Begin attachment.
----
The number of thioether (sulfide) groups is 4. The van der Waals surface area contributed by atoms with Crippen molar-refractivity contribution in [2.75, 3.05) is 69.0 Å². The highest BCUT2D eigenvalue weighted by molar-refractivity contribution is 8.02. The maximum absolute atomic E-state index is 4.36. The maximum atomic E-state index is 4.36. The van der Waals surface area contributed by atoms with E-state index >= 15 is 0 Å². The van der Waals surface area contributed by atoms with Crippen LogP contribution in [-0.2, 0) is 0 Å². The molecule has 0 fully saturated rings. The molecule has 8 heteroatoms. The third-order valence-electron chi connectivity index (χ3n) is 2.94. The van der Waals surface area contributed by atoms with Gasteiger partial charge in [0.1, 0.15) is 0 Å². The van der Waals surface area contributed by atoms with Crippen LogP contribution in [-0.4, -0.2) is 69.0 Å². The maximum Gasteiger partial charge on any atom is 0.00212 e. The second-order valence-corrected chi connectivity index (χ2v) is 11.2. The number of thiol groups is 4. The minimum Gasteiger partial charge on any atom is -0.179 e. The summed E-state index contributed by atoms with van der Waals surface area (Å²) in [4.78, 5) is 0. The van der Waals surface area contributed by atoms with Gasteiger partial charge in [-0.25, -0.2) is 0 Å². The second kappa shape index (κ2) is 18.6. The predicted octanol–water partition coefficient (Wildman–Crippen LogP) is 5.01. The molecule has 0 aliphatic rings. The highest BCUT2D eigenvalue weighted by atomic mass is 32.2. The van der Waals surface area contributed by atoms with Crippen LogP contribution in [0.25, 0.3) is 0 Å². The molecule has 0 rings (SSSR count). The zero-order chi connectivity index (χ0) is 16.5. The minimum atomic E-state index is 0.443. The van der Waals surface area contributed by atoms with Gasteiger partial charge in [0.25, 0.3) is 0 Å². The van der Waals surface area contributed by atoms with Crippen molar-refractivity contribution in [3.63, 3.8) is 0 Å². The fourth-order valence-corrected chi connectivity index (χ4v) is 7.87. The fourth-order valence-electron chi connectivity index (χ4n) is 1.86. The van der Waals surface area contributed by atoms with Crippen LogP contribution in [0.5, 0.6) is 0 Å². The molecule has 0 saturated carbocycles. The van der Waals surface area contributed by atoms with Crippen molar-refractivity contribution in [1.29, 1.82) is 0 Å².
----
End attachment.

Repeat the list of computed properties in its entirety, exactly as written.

The number of thioether (sulfide) groups is 4. The van der Waals surface area contributed by atoms with Crippen molar-refractivity contribution in [2.75, 3.05) is 69.0 Å². The highest BCUT2D eigenvalue weighted by molar-refractivity contribution is 8.02. The maximum absolute atomic E-state index is 4.36. The maximum atomic E-state index is 4.36. The van der Waals surface area contributed by atoms with E-state index >= 15 is 0 Å². The van der Waals surface area contributed by atoms with Crippen LogP contribution in [-0.2, 0) is 0 Å². The molecule has 0 fully saturated rings. The molecule has 8 heteroatoms. The third-order valence-electron chi connectivity index (χ3n) is 2.94. The van der Waals surface area contributed by atoms with Gasteiger partial charge in [0.1, 0.15) is 0 Å². The van der Waals surface area contributed by atoms with Crippen LogP contribution in [-0.4, -0.2) is 69.0 Å². The maximum Gasteiger partial charge on any atom is 0.00212 e. The second-order valence-corrected chi connectivity index (χ2v) is 11.2. The number of thiol groups is 4. The minimum Gasteiger partial charge on any atom is -0.179 e. The summed E-state index contributed by atoms with van der Waals surface area (Å²) in [4.78, 5) is 0. The van der Waals surface area contributed by atoms with Gasteiger partial charge in [-0.25, -0.2) is 0 Å². The second kappa shape index (κ2) is 18.6. The predicted octanol–water partition coefficient (Wildman–Crippen LogP) is 5.01. The molecule has 0 aliphatic rings. The highest BCUT2D eigenvalue weighted by atomic mass is 32.2. The van der Waals surface area contributed by atoms with Crippen LogP contribution in [0.25, 0.3) is 0 Å². The molecule has 0 rings (SSSR count). The zero-order chi connectivity index (χ0) is 16.5. The minimum atomic E-state index is 0.443. The van der Waals surface area contributed by atoms with Gasteiger partial charge in [0.25, 0.3) is 0 Å². The van der Waals surface area contributed by atoms with Crippen molar-refractivity contribution in [3.63, 3.8) is 0 Å². The fourth-order valence-corrected chi connectivity index (χ4v) is 7.87. The fourth-order valence-electron chi connectivity index (χ4n) is 1.86. The van der Waals surface area contributed by atoms with Crippen LogP contribution in [0.5, 0.6) is 0 Å². The molecule has 0 saturated carbocycles. The van der Waals surface area contributed by atoms with Crippen molar-refractivity contribution in [1.29, 1.82) is 0 Å².